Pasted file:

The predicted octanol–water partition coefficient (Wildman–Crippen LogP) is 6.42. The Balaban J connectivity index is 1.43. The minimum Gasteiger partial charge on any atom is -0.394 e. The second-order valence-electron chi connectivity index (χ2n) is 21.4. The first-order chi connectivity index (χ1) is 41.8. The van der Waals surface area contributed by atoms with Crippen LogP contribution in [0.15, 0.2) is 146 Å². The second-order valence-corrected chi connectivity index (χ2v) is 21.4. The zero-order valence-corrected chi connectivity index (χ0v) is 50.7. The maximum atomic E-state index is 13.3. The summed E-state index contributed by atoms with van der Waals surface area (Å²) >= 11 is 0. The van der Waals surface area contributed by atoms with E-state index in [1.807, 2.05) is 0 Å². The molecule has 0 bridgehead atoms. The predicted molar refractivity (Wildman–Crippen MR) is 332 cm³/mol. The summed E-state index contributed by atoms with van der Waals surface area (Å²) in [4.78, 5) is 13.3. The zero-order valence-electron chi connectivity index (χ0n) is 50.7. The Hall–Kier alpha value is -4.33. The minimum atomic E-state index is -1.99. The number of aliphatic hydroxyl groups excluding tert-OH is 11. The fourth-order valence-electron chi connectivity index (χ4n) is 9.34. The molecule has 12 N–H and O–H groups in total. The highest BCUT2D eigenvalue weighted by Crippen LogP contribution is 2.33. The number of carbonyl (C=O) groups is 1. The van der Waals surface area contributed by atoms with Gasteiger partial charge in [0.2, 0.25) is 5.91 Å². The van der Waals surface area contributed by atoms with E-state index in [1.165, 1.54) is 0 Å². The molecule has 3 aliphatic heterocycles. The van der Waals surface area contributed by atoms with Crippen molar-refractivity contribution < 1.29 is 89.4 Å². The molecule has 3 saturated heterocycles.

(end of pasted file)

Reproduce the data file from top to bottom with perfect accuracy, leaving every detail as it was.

The predicted octanol–water partition coefficient (Wildman–Crippen LogP) is 6.42. The Balaban J connectivity index is 1.43. The minimum Gasteiger partial charge on any atom is -0.394 e. The second-order valence-electron chi connectivity index (χ2n) is 21.4. The first-order chi connectivity index (χ1) is 41.8. The van der Waals surface area contributed by atoms with Crippen LogP contribution in [0.15, 0.2) is 146 Å². The second-order valence-corrected chi connectivity index (χ2v) is 21.4. The zero-order valence-corrected chi connectivity index (χ0v) is 50.7. The maximum atomic E-state index is 13.3. The summed E-state index contributed by atoms with van der Waals surface area (Å²) >= 11 is 0. The van der Waals surface area contributed by atoms with E-state index in [1.807, 2.05) is 0 Å². The molecule has 0 bridgehead atoms. The predicted molar refractivity (Wildman–Crippen MR) is 332 cm³/mol. The summed E-state index contributed by atoms with van der Waals surface area (Å²) in [4.78, 5) is 13.3. The zero-order valence-electron chi connectivity index (χ0n) is 50.7. The Hall–Kier alpha value is -4.33. The minimum atomic E-state index is -1.99. The number of aliphatic hydroxyl groups excluding tert-OH is 11. The fourth-order valence-electron chi connectivity index (χ4n) is 9.34. The molecule has 12 N–H and O–H groups in total. The highest BCUT2D eigenvalue weighted by Crippen LogP contribution is 2.33. The number of carbonyl (C=O) groups is 1. The van der Waals surface area contributed by atoms with Gasteiger partial charge in [0.2, 0.25) is 5.91 Å². The van der Waals surface area contributed by atoms with E-state index in [1.165, 1.54) is 0 Å². The molecule has 3 aliphatic heterocycles. The van der Waals surface area contributed by atoms with Crippen molar-refractivity contribution < 1.29 is 89.4 Å². The molecule has 3 saturated heterocycles.